If you are a new reader of George Saunders, the first thing you ought to know is that Saunders is the funniest writer in America, more likely to make you laugh in public, if that's where you're reading his books, than any writer since P.G. Wodehouse. The competition--David Sedaris, Tom Wolfe, Christopher Buckley--isn't even close.
It is easy, therefore, to pigeonhole Saunders, to think of him largely as a wit and an absurdist extraordinaire. This would be to miss his point. Saunders's laughs are a cover, a diversion, beneath which reside some profoundly serious intentions regarding the morality of how we live and the power of love and immanent death to transform us into vastly better creatures than we could otherwise hope to be. These are the biggest intentions an artist can have.
Among younger writers these days, Saunders has many imitators. He often writes with great wit and affection about working-class people and the situations of nonsensical hardship they face. With so few writers left in the United States qualified (and willing) to cover this terrain, Saunders ends up attracting some disciples simply along class lines. But class is not his main concern. His main concerns are much harder to pin down--unlike writers who often can be successfully imitated, say Ann Beattie or Raymond Carver, Saunders does not work in the mainstream tradition of North American short fiction, nor does he have a simple style, though it may sometimes appear so. His sensibility, always a close relative of style, is exclusively his own, sophisticated, daring and politically unusual, to the degree that one can't really imitate him unless one believes what he believes--everything he does is in service of an immovably unique worldview. In this as in several other ways, Saunders reminds me of Flannery O'Connor, which is to say he is a radical, and only a small number of people who really understand the convictions behind his work--the caustic humor that, pulled back, reveals a scouring contempt for consumer society and modern life, as well as a deep and specifically religious eagerness for transcendent meaning--would choose to embrace them.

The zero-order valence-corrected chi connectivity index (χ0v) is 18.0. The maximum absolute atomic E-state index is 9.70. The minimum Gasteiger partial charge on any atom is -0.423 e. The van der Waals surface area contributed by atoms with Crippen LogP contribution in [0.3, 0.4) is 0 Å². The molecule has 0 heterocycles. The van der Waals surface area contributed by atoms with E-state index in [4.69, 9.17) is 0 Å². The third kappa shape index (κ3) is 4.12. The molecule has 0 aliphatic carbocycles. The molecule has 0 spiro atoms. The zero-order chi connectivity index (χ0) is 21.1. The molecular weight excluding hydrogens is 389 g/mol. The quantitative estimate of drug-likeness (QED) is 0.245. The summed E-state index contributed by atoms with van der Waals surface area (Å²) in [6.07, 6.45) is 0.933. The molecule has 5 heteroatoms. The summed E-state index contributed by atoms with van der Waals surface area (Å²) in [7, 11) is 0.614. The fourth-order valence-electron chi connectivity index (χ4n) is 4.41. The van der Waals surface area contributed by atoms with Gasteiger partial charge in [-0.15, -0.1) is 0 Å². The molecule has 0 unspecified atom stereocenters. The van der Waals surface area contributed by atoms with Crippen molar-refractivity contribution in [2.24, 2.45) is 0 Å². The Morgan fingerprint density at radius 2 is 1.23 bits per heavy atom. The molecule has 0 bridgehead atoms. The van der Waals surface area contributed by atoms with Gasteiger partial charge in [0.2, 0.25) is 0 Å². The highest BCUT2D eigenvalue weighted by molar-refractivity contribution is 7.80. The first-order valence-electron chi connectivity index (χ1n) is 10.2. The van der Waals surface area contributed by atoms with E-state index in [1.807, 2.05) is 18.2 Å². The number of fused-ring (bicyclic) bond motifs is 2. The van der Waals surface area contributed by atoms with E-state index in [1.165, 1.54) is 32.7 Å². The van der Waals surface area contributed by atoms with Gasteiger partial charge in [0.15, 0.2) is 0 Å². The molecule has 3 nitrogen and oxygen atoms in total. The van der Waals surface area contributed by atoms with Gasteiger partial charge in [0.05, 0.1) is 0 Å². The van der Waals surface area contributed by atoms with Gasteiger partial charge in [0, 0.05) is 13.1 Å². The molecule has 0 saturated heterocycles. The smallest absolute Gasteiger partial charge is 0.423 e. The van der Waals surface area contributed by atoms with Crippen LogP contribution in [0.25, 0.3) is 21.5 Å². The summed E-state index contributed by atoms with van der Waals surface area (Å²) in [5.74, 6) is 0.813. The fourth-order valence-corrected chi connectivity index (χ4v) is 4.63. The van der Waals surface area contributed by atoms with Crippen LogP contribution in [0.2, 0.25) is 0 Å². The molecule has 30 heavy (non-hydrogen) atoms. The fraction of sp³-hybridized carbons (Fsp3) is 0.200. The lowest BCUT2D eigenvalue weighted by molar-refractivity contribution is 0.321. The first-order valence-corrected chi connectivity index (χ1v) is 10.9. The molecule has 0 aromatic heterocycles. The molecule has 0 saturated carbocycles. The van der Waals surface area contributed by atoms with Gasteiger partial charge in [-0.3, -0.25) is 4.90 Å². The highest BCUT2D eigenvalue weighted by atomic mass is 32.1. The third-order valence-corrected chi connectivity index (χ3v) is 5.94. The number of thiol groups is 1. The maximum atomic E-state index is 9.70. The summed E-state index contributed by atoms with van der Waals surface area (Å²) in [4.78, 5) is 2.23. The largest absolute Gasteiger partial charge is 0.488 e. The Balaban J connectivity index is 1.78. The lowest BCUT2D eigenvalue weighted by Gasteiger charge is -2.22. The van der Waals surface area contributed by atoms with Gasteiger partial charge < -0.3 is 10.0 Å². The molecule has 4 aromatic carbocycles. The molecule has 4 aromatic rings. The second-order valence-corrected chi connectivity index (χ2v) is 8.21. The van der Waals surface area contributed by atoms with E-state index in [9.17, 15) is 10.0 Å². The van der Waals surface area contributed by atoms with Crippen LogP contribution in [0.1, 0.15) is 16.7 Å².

Saunders's previous works include the short novel The Brief and Frightening Reign of Phil and the story collections CivilWarLand in Bad Decline and Pastoralia. In Persuasion Nation, his new book of stories, is no mere compilation of pieces. Nor is the book a grouping of "related" stories. It's more like a stack of armaments. He has divided the collection into four parts, each section numbered and headed by a long fictional "excerpt" from a text of Saunders's invention called Taskbook for the New Nation, by one Bernard "Ed" Alton (the quoted "Ed" is a typical Saunders gesture, a couple of ink strokes revealing what is often ridiculous in our cultural habits and chosen identities). It's a brilliant piece of faux right-wing philosophy, full of blowsy declarations about our imagined "enemies" and how to combat them, which entails, in the fictional pundit's view, complete moral flexibility, bending our principles to whatever form may be necessary for our continued prosperity and strength; indeed, the whole book is a symphony on the destruction of individuality and honor that follows our tendency to do just as old "Ed" recommends. The strongest stories in the book start in Saunders's realm of surreal comedy but end in nuanced revelations of the terror and longing that lie beneath the surface of contemporary American life, a terror and longing that Saunders strongly associates with the consumer mega-culture that has become our only national milieu.